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Energy Research at DOE was it Worth it?: Energy Efficiency and Fossil Energy Research 1978 to 2000 sources of expertise. The work of review panels appears to have benefited the PNGV program, among others. Such panels also may serve as useful mechanisms to assess program performance against targets and milestones and may reduce the likelihood of programs continuing beyond the point where their benefit-cost ratios decline sharply. Recommendation. DOE should expand its reliance on independent, regular, external reviews of RD&D in energy efficiency and fossil energy program goals and structure, enlisting the participation of technical experts who are not otherwise involved as contractors or R&D performers in these programs. Finding 9. The committee found that cost sharing between DOE and industrial collaborators frequently improved the performance of RD&D programs and enhanced the level of economic and other benefits associated with such programs. The appropriate level of cost sharing depends on the specific circumstances of individual programs, including the characteristics of the technology and structure of the industry where the technology may be deployed. Recommendation. DOE should maintain its current policies encouraging industry cost sharing in RD&D programs. In general, industry’s share of program costs should increase as a project moves from early-stage or exploratory R&D through development to demonstration. Policy makers should ensure that an emphasis on collaboration with industry in the formulation of R&D priorities and R&D performance does not result in an overemphasis on near-term technical objectives within the DOE R&D portfolio or in the neglect of public good objectives. Finding 10. The committee’s case studies suggest that the appropriate role for DOE in RD&D programs varies, depending on whether a given program is focused on exploratory research, development, or demonstration, as well as the structure of the industry (including the amount of industry-funded R&D or the presence of well-established industrial R&D consortia) within which a given technology will be deployed. Some industries with which DOE has worked in technology development, such as home building, are populated by numerous small firms that perform little or no internal R&D. In this situation, the DOE role in RD&D extended from technology development through demonstration of the feasibility and cost-effectiveness of new technologies. Deployment of the technology was accelerated by the development of energy-efficiency standards that were widely adopted by local building-code authorities. A somewhat similar situation prevailed in the DOE drilling and enhanced oil recovery programs. The U.S. domestic oil-exploration industry is populated by a large number of small firms with little or no internal R&D, and in this situation DOE acted in part as a supplier of generic R&D that produced useful tools and concepts for industrywide use. Many of the programs in OIT also have involved work to demonstrate technological concepts in industries with relatively small privately funded R&D budgets. The PNGV program, on the other hand, presents a sharp contrast. The U.S. automotive industry is much more highly concentrated and populated by many firms with substantial internal R&D budgets. In this situation, DOE’s role has been one of working with industry to define an agenda for precompetitive R&D that contributes to DOE goals as well as industry needs and that would not raise antitrust issues. DOE also provided financial support for the more long-term elements of the agreed-upon R&D agenda. But much of the R&D performed within the PNGV program is undertaken by the participating firms, in contrast to the situation in the energy efficiency buildings programs. DOE plays an important third-party role between the regulator (DOT), EPA, and the industry, which establishes the credibility of new, expensive knowledge from non-EPA studies that inform the regulatory process. Still another structure for R&D serving the public interest is DOE’s activities in environmental characterization and control. Here, DOE technology demonstration and characterization have contributed to the development of lower-cost methods to meet emissions targets, while also providing federal regulatory agencies with technical information to formulate more realistic and cost-effective regulations. These programs differ greatly in their budgets, in the mix of public and private funding for the RD&D activities they perform, in the “division of labor” between public and private sector actors in the performance of that RD&D, and in the mix of near- and long-term RD&D activities they support. In addition, the operation of these programs has involved a varied mix of policies supporting the adoption of new technologies. The more successful DOE programs have been structured to respond to the unique technological and economic circumstances of each industrial sector that they seek to serve, and they have thereby served the public interest more effectively. Part of the challenge surrounding the program requires that DOE define areas in which its funding or performance of R&D is likely to prove most effective. Recommendation. DOE should strive to build flexibility into the structure of its RD&D programs. DOE RD&D programs have contributed to technological progress and knowledge in a variety of ways that are influenced by the structure and characteristics of the relevant industrial sectors. DOE should structure its RD&D programs to be flexible and regularly evaluate program goals and structure. The committee found that DOE RD&D programs in fossil energy and energy efficiency have developed greater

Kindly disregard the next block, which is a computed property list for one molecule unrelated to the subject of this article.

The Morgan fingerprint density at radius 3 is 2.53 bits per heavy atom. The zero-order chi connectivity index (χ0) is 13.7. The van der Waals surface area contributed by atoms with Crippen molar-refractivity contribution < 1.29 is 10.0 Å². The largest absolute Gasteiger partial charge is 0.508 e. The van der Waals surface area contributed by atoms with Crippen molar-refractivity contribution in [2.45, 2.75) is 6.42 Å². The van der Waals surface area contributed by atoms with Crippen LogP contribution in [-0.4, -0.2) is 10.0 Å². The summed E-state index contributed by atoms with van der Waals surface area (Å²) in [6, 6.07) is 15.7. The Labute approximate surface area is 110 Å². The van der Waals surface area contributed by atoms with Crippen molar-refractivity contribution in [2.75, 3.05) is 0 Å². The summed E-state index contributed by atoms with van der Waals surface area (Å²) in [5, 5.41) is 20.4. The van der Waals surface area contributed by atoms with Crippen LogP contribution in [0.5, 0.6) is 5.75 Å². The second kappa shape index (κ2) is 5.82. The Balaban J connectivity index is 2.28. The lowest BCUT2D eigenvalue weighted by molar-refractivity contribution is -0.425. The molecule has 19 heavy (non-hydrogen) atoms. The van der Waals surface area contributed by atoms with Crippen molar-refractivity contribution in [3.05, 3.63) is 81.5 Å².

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Energy Research at DOE was it Worth it?: Energy Efficiency and Fossil Energy Research 1978 to 2000 flexibility and sensitivity to the needs of the relevant industrial sectors over the past 15 years. The committee applauds this trend and urges that DOE policy makers continue to explore creative and adaptive solutions to the requirements of collaborative RD&D in very diverse industrial sectors. REFERENCE Department of Energy. 1999. Energy Resources R&D Portfolio Analysis. Volume 1: Summary Report. Panel Report to the Research & Development Council. August. Washington, D.C.: U.S. DOE.